I aimed at his body. I did not want to kill him....I think he stooped to pick up something just as I fired. That may probably account for his receiving the ball in the head. [W]hen the assassin lay at my feet, a wounded man, and I saw the bullet had taken effect about an inch back of the ear, and I remembered that Mr. Lincoln was wounded about the same part of the head, I said: "What a God we have...God avenged Abraham Lincoln."
Eyewitnesses to Booth's shooting contradicted Corbett's version of events and expressed doubts that Corbett was responsible for shooting Booth. Officers who were near Corbett at the time claimed that they never saw him fire his gun (Corbett's gun was never inspected and was eventually lost). They claimed that Corbett came forward only after Lt. Colonel Conger asked who had shot Booth. Richard Garrett, the owner of the farm on which Booth was found, and his 12-year-old son Robert also contradicted Corbett's testimony that he acted in self-defense. Both maintained that Booth had never reached for his gun.
While there was some criticism of Corbett's actions, he was largely considered a hero by the public and press. One newspaper editor declared that Corbett would, "live as one of the World's great avengers." For his part in Booth's capture, Corbett received a portion of the $100,000 reward money, amounting to $1,653.84 (equivalent to $28,000 in 2019). His annual salary as a U.S. sergeant was $204 (equivalent to $3,000 in 2019). Corbett received offers to purchase the gun he used to shoot Booth. He refused stating, "That is not mine-it belongs to the Government, and I would not sell it for any price." Corbett also declined an offer for one of Booth's pistols as he did not want a reminder of shooting Booth.
After his discharge from the army in August 1865, Corbett went back to work as a hatter in Boston and frequently attended the Bromfield Street Church. When the hatting business in Boston slowed, Corbett moved to Danbury, Connecticut to continue his work and also "preached in the country round about." By 1870, he had relocated once again to Camden, New Jersey, where he was known as a "Methodist lay preacher". Corbett's inability to hold a job was attributed to his fanatical behavior; he was routinely fired after continuing his habit of stopping work to pray for his co-workers. In an effort to earn money, Corbett capitalized on his role as "Lincoln's Avenger". He gave lectures about the shooting of Booth accompanied by illustrated lantern slides at Sunday schools, women's groups and tent meetings. Corbett was never asked back due to his increasingly erratic behavior and incoherent speeches.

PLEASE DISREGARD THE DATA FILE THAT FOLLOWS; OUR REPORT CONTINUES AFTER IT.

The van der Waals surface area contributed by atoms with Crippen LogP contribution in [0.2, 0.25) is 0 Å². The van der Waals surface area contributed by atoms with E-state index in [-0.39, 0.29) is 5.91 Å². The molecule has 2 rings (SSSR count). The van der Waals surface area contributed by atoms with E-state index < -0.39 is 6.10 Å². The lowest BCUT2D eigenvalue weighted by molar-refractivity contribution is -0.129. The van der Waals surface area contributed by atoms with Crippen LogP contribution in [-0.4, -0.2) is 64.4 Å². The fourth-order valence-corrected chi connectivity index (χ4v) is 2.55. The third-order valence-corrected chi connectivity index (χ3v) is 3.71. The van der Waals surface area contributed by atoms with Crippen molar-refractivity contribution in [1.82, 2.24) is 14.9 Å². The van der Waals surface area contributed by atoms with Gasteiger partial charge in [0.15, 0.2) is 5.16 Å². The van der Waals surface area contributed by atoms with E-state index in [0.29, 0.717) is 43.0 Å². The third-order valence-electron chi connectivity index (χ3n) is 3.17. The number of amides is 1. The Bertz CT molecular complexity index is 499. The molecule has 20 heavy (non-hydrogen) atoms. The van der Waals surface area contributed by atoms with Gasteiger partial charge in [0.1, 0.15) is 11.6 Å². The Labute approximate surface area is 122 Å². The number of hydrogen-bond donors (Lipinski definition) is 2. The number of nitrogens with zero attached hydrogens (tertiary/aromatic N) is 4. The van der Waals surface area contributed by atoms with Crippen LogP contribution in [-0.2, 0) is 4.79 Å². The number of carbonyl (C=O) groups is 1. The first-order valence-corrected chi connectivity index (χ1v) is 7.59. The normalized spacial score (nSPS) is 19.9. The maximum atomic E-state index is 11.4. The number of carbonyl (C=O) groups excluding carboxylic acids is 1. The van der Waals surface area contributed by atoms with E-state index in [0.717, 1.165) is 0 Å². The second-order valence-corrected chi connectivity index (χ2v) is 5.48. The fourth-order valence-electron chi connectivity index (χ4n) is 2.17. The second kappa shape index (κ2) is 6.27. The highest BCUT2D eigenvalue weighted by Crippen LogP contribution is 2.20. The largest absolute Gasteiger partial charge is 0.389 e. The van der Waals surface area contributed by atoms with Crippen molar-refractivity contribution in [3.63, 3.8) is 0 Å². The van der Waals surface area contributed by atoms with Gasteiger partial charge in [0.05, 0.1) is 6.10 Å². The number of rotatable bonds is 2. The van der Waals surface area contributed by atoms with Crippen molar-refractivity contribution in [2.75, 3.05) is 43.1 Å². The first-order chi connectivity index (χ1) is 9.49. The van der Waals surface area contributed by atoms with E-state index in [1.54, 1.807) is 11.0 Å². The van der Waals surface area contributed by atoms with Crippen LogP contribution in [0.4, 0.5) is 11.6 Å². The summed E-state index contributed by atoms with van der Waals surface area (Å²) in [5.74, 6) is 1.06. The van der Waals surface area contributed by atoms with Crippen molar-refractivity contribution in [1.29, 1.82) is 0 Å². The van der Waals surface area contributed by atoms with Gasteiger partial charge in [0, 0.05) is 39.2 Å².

R.B. Hoover, a man who later befriended Corbett, recalled that Corbett believed "men who were high in authority at Washington at the time of the assassination" were hounding him. Corbett said the men were angry because he had deprived them of prosecuting and executing John Wilkes Booth themselves. He also believed the same men had gotten him fired from various jobs. Corbett's paranoia was furthered by hate mail he received for killing Booth. He became fearful that "Booth's Avengers" or organizations like the "Secret Order" were planning to seek revenge upon him and took to carrying a pistol with him at all times. As his paranoia increased, Corbett began brandishing his pistol at friends or strangers he deemed suspicious.
While attending the Soldiers' Reunion of the Blue and Gray in Caldwell, Ohio, in 1875, Corbett got into an argument with several men over the death of John Wilkes Booth. The men questioned if Booth had really been killed at all which enraged Corbett. He then drew his pistol on the men but was removed from the reunion before he could fire it. In 1878, Corbett moved to Concordia, Kansas, where he acquired a plot of land through homesteading upon which he constructed a dugout home. He continued working as a preacher and attended revival meetings frequently.
Due to his fame as "Lincoln's Avenger", Corbett was appointed assistant doorkeeper of the Kansas House of Representatives in Topeka in January 1887. On February 15, he became convinced that officers of the House were discriminating against him. He jumped to his feet, brandished a revolver and began chasing the officers out of the building. No one was hurt and Corbett was arrested. The following day, a judge declared Corbett insane and sent him to the Topeka Asylum for the Insane. On May 26, 1888, he escaped from the asylum on horseback. He then rode to Neodesha, Kansas, where he briefly stayed with Richard Thatcher, a man he had met while they were prisoners of war. When Corbett left, he told Thatcher he was going to Mexico.
Rather than going to Mexico, Corbett is believed to have settled in a cabin he built in the forests near Hinckley, in Pine County in eastern Minnesota. He is believed to have died in the Great Hinckley Fire on September 1, 1894. Although there is no proof, the name "Thomas Corbett" appears on the list of dead and missing.
In the years following Corbett's presumed death, several men came forward claiming to be "Lincoln's Avenger". A few years after Corbett was last seen in Neodesha, Kansas, a patent medicine salesman in Enid, Oklahoma filed an application using Corbett's name to receive pension benefits. After an investigation proved that the man was not Boston Corbett, he was sent to prison. In September 1905, a man arrested in Dallas also claimed to be Corbett. He too was proven to be an imposter and was sent to prison for perjury, and then to the Government Hospital for the Insane.